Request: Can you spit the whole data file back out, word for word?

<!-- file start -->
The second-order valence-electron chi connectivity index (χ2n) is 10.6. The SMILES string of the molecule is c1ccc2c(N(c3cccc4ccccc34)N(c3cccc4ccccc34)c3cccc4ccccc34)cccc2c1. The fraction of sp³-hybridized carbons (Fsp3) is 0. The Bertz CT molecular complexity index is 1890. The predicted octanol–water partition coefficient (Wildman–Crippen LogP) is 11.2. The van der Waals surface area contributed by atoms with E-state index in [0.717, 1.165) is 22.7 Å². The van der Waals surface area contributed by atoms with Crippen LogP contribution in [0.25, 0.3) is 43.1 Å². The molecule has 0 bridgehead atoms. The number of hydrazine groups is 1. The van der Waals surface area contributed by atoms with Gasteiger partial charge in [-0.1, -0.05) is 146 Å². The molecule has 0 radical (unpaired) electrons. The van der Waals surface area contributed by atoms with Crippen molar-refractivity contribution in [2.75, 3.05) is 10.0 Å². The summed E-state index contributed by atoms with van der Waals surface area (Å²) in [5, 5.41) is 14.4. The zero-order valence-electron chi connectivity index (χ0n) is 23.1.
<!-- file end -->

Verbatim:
The second-order valence-electron chi connectivity index (χ2n) is 10.6. The SMILES string of the molecule is c1ccc2c(N(c3cccc4ccccc34)N(c3cccc4ccccc34)c3cccc4ccccc34)cccc2c1. The fraction of sp³-hybridized carbons (Fsp3) is 0. The Bertz CT molecular complexity index is 1890. The predicted octanol–water partition coefficient (Wildman–Crippen LogP) is 11.2. The van der Waals surface area contributed by atoms with E-state index in [0.717, 1.165) is 22.7 Å². The van der Waals surface area contributed by atoms with Crippen LogP contribution in [0.25, 0.3) is 43.1 Å². The molecule has 0 bridgehead atoms. The number of hydrazine groups is 1. The van der Waals surface area contributed by atoms with Gasteiger partial charge in [-0.1, -0.05) is 146 Å². The molecule has 0 radical (unpaired) electrons. The van der Waals surface area contributed by atoms with Crippen molar-refractivity contribution in [2.75, 3.05) is 10.0 Å². The summed E-state index contributed by atoms with van der Waals surface area (Å²) in [5, 5.41) is 14.4. The zero-order valence-electron chi connectivity index (χ0n) is 23.1.